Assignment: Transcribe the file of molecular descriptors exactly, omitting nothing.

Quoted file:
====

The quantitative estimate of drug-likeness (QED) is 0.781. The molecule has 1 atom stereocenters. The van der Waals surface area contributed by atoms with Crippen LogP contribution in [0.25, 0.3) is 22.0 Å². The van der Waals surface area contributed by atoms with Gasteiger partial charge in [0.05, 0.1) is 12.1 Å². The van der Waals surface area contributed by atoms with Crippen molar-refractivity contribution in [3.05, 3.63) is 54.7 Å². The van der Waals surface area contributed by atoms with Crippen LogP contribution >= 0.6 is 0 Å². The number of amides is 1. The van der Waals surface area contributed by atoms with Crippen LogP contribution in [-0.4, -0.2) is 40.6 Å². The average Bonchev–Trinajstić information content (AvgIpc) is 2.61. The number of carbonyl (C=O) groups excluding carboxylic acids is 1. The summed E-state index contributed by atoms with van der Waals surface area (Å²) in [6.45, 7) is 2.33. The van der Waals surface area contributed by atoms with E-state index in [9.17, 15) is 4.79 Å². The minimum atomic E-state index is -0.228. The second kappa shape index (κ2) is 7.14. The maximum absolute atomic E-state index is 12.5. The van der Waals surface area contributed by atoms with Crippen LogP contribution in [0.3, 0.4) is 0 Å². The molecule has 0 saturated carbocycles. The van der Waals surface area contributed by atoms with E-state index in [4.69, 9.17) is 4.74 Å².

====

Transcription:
The quantitative estimate of drug-likeness (QED) is 0.781. The molecule has 1 atom stereocenters. The van der Waals surface area contributed by atoms with Crippen LogP contribution in [0.25, 0.3) is 22.0 Å². The van der Waals surface area contributed by atoms with Gasteiger partial charge in [0.05, 0.1) is 12.1 Å². The van der Waals surface area contributed by atoms with Crippen molar-refractivity contribution in [3.05, 3.63) is 54.7 Å². The van der Waals surface area contributed by atoms with Crippen LogP contribution >= 0.6 is 0 Å². The number of amides is 1. The van der Waals surface area contributed by atoms with Crippen LogP contribution in [-0.4, -0.2) is 40.6 Å². The average Bonchev–Trinajstić information content (AvgIpc) is 2.61. The number of carbonyl (C=O) groups excluding carboxylic acids is 1. The summed E-state index contributed by atoms with van der Waals surface area (Å²) in [6.45, 7) is 2.33. The van der Waals surface area contributed by atoms with E-state index in [9.17, 15) is 4.79 Å². The minimum atomic E-state index is -0.228. The second kappa shape index (κ2) is 7.14. The maximum absolute atomic E-state index is 12.5. The van der Waals surface area contributed by atoms with Crippen LogP contribution in [0.3, 0.4) is 0 Å². The molecule has 0 saturated carbocycles. The van der Waals surface area contributed by atoms with E-state index in [4.69, 9.17) is 4.74 Å².